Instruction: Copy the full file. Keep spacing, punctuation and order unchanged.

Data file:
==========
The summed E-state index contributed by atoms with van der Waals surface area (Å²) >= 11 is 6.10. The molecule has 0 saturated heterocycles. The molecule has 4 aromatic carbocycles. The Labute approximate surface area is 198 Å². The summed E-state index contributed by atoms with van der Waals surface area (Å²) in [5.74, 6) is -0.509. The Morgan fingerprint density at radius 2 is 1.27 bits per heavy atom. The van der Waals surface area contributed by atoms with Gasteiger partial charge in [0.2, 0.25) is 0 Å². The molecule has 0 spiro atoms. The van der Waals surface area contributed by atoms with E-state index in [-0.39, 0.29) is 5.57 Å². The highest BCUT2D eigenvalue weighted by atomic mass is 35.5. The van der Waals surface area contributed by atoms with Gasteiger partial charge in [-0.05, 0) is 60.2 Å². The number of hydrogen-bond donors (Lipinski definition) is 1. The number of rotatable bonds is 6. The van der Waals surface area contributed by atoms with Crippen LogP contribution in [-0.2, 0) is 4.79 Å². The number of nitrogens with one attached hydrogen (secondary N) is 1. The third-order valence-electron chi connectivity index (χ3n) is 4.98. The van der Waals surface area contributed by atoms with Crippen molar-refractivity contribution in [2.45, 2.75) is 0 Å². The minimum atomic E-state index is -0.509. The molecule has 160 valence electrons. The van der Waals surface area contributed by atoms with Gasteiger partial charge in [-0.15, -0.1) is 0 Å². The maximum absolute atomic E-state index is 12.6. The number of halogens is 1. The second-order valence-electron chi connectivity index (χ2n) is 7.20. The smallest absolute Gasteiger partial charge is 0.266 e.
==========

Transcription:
The summed E-state index contributed by atoms with van der Waals surface area (Å²) >= 11 is 6.10. The molecule has 0 saturated heterocycles. The molecule has 4 aromatic carbocycles. The Labute approximate surface area is 198 Å². The summed E-state index contributed by atoms with van der Waals surface area (Å²) in [5.74, 6) is -0.509. The Morgan fingerprint density at radius 2 is 1.27 bits per heavy atom. The van der Waals surface area contributed by atoms with Gasteiger partial charge in [0.2, 0.25) is 0 Å². The molecule has 0 spiro atoms. The van der Waals surface area contributed by atoms with E-state index in [-0.39, 0.29) is 5.57 Å². The highest BCUT2D eigenvalue weighted by atomic mass is 35.5. The van der Waals surface area contributed by atoms with Gasteiger partial charge in [-0.05, 0) is 60.2 Å². The number of hydrogen-bond donors (Lipinski definition) is 1. The number of rotatable bonds is 6. The van der Waals surface area contributed by atoms with Crippen LogP contribution in [-0.2, 0) is 4.79 Å². The number of nitrogens with one attached hydrogen (secondary N) is 1. The third-order valence-electron chi connectivity index (χ3n) is 4.98. The van der Waals surface area contributed by atoms with Crippen molar-refractivity contribution in [2.45, 2.75) is 0 Å². The minimum atomic E-state index is -0.509. The molecule has 160 valence electrons. The van der Waals surface area contributed by atoms with Gasteiger partial charge in [-0.15, -0.1) is 0 Å². The maximum absolute atomic E-state index is 12.6. The number of halogens is 1. The second-order valence-electron chi connectivity index (χ2n) is 7.20. The smallest absolute Gasteiger partial charge is 0.266 e.